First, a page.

Here are some interesting Joomla blog posts I found during week 10. As always, there are a lot of good reads out there regarding Joomla. Enjoy!
Written by Brian Teeman
The second most common odd question I get asked is "Why is the default userid 62?"
Andrew attempted to give the most complete answer but the truth is the answer is lost in the dim and distant past.
There is nothing you can do about it.On every install a superadmin user is created with username "admin" and userid "62".
Written by Open Source Training
Following on from other newsletters where we showed you how to set up Joomla on a Mac and also how to develop locally and moving your site to a live server, this week we're going to walk you through installing Joomla locally, on a P.C.
We're going to use WAMP for this tutorial.
Written by Steve Burge
This is the second in a series of blog posts about major Joomla websites and the developers who built them. First up was Jack Bremer and the U.K. arts website theArtsDesk.com.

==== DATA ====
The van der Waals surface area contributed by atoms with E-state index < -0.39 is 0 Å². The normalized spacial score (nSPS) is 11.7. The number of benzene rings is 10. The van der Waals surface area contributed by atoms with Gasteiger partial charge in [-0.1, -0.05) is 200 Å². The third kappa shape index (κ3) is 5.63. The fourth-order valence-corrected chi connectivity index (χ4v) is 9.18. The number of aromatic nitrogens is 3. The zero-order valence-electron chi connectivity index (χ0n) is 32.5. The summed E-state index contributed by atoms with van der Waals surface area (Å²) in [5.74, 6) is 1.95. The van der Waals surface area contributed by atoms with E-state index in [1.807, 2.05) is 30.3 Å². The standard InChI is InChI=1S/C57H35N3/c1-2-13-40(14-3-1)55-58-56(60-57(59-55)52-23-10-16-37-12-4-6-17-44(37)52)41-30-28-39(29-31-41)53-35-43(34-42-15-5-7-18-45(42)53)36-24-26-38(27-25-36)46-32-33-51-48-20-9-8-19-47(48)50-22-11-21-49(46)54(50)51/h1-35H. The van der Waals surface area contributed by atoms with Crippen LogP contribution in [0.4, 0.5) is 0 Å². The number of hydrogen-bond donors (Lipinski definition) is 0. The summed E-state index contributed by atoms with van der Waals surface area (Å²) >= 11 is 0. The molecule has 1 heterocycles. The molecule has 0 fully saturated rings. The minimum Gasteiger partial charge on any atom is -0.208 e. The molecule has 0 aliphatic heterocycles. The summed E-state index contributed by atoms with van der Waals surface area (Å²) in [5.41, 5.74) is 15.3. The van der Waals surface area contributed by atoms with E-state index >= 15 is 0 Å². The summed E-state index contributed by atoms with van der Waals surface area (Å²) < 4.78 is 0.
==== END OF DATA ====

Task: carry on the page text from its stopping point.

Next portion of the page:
This week we're talking with Fotis Evangelou about the major Greek sports website Gazzetta.gr.
Written by Michel van Agtmaal
Although several e-Commerce solutions are available for Joomla, none of them seem to meet the powerful features of the open source Magento eCommerce Platform.
Last Friday I had the pleasure to join Yireo, one of our Extension Development Partners, at a MageBridge Demo and really got impressed by their approach to bridge Magento to Joomla.
Written by Johan Janssens
Over the past 3 years Joomlatools has gone from strength to strength. Founded by Joomla Co-founder Johan Janssens and DOCman Lead Developer Mathias Verraes we soon grew with the addition of two more Joomla Co-Founders Peter Russell and Shayne Bartlett.
Written by Brian Edgerton
Session storage is a very important aspect of web applications. In its simplest form, a PHP session allows data to be stored temporarily on the server and accessed throughout a user's time on the site. When that user leaves the site or is inactive for a certain amount of time, the data is destroyed. While anonymous sessions are common, sessions are usually associated with user logins.